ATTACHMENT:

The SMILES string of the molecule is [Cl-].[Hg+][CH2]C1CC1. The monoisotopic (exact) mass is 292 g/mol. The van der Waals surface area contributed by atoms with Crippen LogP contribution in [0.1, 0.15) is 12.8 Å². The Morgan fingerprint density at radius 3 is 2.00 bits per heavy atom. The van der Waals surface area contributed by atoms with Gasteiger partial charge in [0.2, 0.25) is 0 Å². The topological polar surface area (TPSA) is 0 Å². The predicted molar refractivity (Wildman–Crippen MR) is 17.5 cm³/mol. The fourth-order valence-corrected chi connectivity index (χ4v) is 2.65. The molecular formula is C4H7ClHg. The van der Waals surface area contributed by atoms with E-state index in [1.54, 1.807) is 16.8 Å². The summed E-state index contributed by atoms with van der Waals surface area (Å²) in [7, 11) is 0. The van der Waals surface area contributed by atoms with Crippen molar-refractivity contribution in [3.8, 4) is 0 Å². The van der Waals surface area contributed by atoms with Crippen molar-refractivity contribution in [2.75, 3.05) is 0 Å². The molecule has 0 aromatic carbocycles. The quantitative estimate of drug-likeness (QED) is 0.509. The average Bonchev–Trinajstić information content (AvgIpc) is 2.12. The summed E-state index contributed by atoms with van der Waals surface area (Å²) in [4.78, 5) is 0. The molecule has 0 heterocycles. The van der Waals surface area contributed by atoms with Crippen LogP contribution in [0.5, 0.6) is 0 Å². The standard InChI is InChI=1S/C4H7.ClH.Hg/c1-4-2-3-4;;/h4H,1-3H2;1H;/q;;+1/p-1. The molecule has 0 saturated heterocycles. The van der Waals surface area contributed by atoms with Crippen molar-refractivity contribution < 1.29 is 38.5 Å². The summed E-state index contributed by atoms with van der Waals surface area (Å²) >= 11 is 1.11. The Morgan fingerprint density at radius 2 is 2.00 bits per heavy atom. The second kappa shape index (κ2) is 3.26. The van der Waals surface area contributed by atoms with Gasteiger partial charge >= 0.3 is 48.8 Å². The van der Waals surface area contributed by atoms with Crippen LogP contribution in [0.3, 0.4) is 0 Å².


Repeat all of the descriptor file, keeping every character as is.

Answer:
The SMILES string of the molecule is [Cl-].[Hg+][CH2]C1CC1. The monoisotopic (exact) mass is 292 g/mol. The van der Waals surface area contributed by atoms with Crippen LogP contribution in [0.1, 0.15) is 12.8 Å². The Morgan fingerprint density at radius 3 is 2.00 bits per heavy atom. The van der Waals surface area contributed by atoms with Gasteiger partial charge in [0.2, 0.25) is 0 Å². The topological polar surface area (TPSA) is 0 Å². The predicted molar refractivity (Wildman–Crippen MR) is 17.5 cm³/mol. The fourth-order valence-corrected chi connectivity index (χ4v) is 2.65. The molecular formula is C4H7ClHg. The van der Waals surface area contributed by atoms with E-state index in [1.54, 1.807) is 16.8 Å². The summed E-state index contributed by atoms with van der Waals surface area (Å²) in [7, 11) is 0. The van der Waals surface area contributed by atoms with Crippen molar-refractivity contribution in [3.8, 4) is 0 Å². The van der Waals surface area contributed by atoms with Crippen molar-refractivity contribution in [2.75, 3.05) is 0 Å². The molecule has 0 aromatic carbocycles. The quantitative estimate of drug-likeness (QED) is 0.509. The average Bonchev–Trinajstić information content (AvgIpc) is 2.12. The summed E-state index contributed by atoms with van der Waals surface area (Å²) in [4.78, 5) is 0. The molecule has 0 heterocycles. The van der Waals surface area contributed by atoms with Crippen LogP contribution in [0.5, 0.6) is 0 Å². The standard InChI is InChI=1S/C4H7.ClH.Hg/c1-4-2-3-4;;/h4H,1-3H2;1H;/q;;+1/p-1. The molecule has 0 saturated heterocycles. The van der Waals surface area contributed by atoms with Crippen molar-refractivity contribution < 1.29 is 38.5 Å². The summed E-state index contributed by atoms with van der Waals surface area (Å²) >= 11 is 1.11. The Morgan fingerprint density at radius 2 is 2.00 bits per heavy atom. The second kappa shape index (κ2) is 3.26. The van der Waals surface area contributed by atoms with Gasteiger partial charge >= 0.3 is 48.8 Å². The van der Waals surface area contributed by atoms with Crippen LogP contribution in [0.3, 0.4) is 0 Å².